I asked Fish the same question and he has a conspiracy theory that whilst he is out on tour, his local Asda move everything around so that he cannot find anything when he gets home.

(Hysterical laughter) I couldn’t possibly comment on that (laughter).

We really must speak about the latest album; Fatal Mistakes and I have to tell you that I have been playing it now for the past couple of weeks and I think that it is great.

That’s great Kevin, thanks for saying that. It is always nice to hear that someone likes what it is that you are doing, so thank you.

Are you happy with it?

Yes, I am, I really am. I don’t think that we would ever release anything that we were not one hundred percent happy with. Having said that, I have not listened to it for a while now but the last time that I listened to it, I really did enjoy it. We are enjoying rehearsing the songs and we are really looking forward to playing them live.

I must ask, where does the title come from? Does it refer to one particular fatal mistake?

No, not at all I just wanted something that would generally refer to the band, the audience, the songs, something that would not colour the songs too much. I think that it is a very general title that could refer to any number of things.

I understand that there is some significance to the album in the cover; is that right?

(Laughter) just who the hell have you been speaking to; I’m going to have somebody’s arse for this. Yes, that is absolutely correct; each item on the cover refers to one of the lyrics in each of the songs. However, we didn’t like some of the objects, so we changed them around quite a lot, and I have to be honest with you and say that some of the references are extremely obscure (laughter). It really is quite difficult working out just what’s what (laughter).

You recorded the album over a three-week period. Is that normal for Del Amitri?

Well, the first album that we recorded for Chrysalis took us just three weeks, so it really was kind of going back to those early days. Having said that, when we joined A&M the budgets got bigger, and if I remember correctly, Twisted took us around four months, but it has to be said that we were working on it on and off. In fact, thinking about it now, Change Everything took us quite a while as well. I personally feel that three weeks is about the ideal amount of time to record an album. I feel that you have just enough time in three weeks especially if you have twenty songs. There is just enough time for you to experiment and fanny about.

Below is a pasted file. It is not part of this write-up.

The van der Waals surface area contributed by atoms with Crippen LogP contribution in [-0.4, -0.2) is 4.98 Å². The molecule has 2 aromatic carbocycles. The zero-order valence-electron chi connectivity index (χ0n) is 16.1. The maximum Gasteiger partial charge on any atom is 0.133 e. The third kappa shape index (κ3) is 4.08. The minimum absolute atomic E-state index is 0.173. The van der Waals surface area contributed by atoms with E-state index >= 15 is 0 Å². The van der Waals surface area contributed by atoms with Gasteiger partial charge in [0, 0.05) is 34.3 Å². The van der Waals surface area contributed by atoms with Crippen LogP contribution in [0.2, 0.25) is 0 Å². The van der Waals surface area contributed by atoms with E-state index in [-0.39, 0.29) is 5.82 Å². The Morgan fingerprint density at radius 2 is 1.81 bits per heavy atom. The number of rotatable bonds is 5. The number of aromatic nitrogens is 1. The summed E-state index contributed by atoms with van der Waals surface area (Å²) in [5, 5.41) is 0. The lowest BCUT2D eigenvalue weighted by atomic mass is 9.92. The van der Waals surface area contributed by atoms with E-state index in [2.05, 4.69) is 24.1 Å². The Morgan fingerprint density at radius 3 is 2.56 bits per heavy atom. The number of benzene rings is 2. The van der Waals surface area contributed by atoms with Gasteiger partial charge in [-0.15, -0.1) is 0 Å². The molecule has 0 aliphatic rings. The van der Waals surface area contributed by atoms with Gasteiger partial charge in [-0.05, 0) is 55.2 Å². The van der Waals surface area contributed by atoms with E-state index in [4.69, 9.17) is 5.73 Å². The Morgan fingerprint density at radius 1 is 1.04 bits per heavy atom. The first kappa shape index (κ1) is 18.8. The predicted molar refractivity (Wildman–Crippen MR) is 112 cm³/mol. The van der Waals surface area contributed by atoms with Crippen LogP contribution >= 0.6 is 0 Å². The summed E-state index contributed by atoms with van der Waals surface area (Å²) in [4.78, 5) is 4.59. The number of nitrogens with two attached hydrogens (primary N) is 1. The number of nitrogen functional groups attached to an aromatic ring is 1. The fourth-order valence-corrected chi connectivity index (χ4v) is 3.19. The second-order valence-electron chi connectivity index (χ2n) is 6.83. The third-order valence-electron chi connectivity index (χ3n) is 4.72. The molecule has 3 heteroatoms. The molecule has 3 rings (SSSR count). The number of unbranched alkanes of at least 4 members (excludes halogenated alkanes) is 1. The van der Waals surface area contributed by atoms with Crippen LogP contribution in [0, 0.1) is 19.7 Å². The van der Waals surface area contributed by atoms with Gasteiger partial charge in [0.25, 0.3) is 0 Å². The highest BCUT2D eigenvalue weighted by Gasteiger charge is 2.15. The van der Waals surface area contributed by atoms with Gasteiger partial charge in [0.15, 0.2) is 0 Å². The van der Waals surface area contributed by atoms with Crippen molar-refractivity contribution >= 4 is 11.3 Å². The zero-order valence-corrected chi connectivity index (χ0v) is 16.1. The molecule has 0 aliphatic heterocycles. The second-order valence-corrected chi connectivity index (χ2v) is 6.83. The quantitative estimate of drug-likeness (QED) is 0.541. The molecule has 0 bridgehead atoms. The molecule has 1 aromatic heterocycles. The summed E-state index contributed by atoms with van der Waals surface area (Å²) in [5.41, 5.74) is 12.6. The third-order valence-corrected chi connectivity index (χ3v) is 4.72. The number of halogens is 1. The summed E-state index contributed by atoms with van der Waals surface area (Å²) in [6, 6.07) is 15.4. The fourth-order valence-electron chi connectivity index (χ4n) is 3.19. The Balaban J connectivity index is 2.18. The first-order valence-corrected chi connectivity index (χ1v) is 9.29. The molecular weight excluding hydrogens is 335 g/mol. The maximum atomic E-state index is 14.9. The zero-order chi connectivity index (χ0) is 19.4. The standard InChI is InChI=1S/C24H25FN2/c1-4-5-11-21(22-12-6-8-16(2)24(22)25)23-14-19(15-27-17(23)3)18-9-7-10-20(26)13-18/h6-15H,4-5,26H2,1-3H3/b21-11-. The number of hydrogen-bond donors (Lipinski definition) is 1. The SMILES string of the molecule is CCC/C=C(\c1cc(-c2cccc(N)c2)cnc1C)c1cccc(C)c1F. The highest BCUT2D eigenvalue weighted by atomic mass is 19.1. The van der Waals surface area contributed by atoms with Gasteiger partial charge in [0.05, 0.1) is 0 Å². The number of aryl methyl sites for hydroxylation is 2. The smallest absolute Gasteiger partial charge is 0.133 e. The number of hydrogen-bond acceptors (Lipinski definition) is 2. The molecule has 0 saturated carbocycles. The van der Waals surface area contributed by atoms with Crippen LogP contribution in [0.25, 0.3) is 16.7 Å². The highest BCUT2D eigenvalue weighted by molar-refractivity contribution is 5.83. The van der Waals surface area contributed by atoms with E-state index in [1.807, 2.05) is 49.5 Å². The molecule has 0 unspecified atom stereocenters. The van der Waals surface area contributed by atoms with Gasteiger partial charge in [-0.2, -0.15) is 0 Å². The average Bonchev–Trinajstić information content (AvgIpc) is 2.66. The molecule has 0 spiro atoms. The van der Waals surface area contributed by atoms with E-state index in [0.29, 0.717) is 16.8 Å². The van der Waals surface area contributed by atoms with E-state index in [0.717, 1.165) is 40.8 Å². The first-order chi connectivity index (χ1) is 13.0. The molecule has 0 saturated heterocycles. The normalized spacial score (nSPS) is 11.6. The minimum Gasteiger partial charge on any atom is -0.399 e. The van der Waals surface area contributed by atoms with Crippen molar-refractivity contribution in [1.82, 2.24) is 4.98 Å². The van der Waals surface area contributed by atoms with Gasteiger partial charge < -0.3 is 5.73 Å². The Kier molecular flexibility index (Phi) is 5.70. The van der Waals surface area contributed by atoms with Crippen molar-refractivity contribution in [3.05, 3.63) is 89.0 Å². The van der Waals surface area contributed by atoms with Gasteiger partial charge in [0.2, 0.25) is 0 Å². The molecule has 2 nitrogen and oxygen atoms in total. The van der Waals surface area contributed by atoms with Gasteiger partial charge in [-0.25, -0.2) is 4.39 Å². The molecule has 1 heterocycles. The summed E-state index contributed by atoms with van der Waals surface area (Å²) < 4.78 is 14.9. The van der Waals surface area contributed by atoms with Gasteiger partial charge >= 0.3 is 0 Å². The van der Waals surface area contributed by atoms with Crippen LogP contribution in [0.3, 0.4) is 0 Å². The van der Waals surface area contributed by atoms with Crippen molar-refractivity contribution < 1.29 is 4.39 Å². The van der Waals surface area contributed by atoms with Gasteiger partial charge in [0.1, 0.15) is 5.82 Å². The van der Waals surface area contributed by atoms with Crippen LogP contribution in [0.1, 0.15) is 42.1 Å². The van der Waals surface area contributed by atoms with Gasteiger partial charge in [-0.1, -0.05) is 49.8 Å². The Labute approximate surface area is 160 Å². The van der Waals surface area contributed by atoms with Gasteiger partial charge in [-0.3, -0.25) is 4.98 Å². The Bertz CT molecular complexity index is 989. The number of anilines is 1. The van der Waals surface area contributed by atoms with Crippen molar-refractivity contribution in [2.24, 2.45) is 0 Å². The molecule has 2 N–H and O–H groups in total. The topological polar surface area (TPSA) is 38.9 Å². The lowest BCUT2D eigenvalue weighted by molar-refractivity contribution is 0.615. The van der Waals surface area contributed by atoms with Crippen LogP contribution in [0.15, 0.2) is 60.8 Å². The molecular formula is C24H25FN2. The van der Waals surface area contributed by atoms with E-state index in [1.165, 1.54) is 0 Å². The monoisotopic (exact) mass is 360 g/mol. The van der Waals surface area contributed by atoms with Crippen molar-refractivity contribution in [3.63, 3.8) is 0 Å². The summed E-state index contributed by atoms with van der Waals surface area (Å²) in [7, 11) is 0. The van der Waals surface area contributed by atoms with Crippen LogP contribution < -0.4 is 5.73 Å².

Whereas, if you have just got a week, you would have to put everything down pretty much as it was in the rehearsal rooms. So, I personally feel that three weeks is just about the ideal amount of time, and we certainly used all of the time. We still had a couple of things to do on our last night, the Saturday night.

The album was all finished and ready to go in March 2020, the day before the country went into lockdown. There must have been a collective sigh of relief?

Well, we were all watching the encroaching virus and we realised in the last week that Boris (Johnson) was most probably going to shut the whole country down in the next couple of days, so we all began to panic, and we got our guitar tech to come down to the studio and get all of the gear out on the Thursday. So, we got all of the heavy lifting done on the Thursday, and we still had a few bits to do, vocals and suchlike, on the Friday and the Saturday. We then ran home on the Sunday and the lockdown started on the Monday. So you could say that the timing was actually perfect. The only thing that we were worried about was that we were all worried that all of our equipment might have got stuck in the studio during lockdown, which really would have been a pain.

And then, at one point we were fantasizing that we might have all got stuck there and we could have started writing and recording another album, which thinking about it, might have been pretty good (laughter). It was weird for us because we are all urban creatures, but we weren’t living in an urban environment. We were in the middle of the Midland countryside, and we weren’t near anywhere. We weren’t near to any town; the nearest being over a two hour walk away from us. It was quite an odd experience seeing stuff on the news, empty shelves, toilet roll shortages and the like, from this idyllic rural perspective, where nothing seemed to have changed very much.

Okay, there were some empty supermarket shelves in the local town, but that was about it. We really did feel as though we were all in a weird TV drama where the end of the world is happening, but it is not happening here, it’s not happening where you are. I don’t think that it is behind us just yet but let’s just hope that the worst is. I feel that it is here to stay, we just have to learn how to live with it.